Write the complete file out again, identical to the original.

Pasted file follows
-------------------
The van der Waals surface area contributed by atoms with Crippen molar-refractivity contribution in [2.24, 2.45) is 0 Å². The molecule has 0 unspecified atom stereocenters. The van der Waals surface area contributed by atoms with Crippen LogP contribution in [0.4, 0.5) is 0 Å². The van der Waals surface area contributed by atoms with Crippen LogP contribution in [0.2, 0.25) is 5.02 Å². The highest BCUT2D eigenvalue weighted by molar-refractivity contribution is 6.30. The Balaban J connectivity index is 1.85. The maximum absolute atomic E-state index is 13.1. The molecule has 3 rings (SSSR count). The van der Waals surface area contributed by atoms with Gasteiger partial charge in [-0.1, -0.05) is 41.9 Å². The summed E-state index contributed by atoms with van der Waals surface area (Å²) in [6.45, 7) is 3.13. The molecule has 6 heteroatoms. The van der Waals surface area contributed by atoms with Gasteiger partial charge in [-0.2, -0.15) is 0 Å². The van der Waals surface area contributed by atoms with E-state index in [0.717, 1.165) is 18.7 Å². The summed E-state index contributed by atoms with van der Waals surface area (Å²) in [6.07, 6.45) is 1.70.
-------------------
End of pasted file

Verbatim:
The van der Waals surface area contributed by atoms with Crippen molar-refractivity contribution in [2.24, 2.45) is 0 Å². The molecule has 0 unspecified atom stereocenters. The van der Waals surface area contributed by atoms with Crippen LogP contribution in [0.4, 0.5) is 0 Å². The van der Waals surface area contributed by atoms with Crippen LogP contribution in [0.2, 0.25) is 5.02 Å². The highest BCUT2D eigenvalue weighted by molar-refractivity contribution is 6.30. The Balaban J connectivity index is 1.85. The maximum absolute atomic E-state index is 13.1. The molecule has 3 rings (SSSR count). The van der Waals surface area contributed by atoms with Gasteiger partial charge in [-0.1, -0.05) is 41.9 Å². The summed E-state index contributed by atoms with van der Waals surface area (Å²) in [6.45, 7) is 3.13. The molecule has 6 heteroatoms. The van der Waals surface area contributed by atoms with Gasteiger partial charge in [-0.2, -0.15) is 0 Å². The van der Waals surface area contributed by atoms with E-state index in [0.717, 1.165) is 18.7 Å². The summed E-state index contributed by atoms with van der Waals surface area (Å²) in [6.07, 6.45) is 1.70.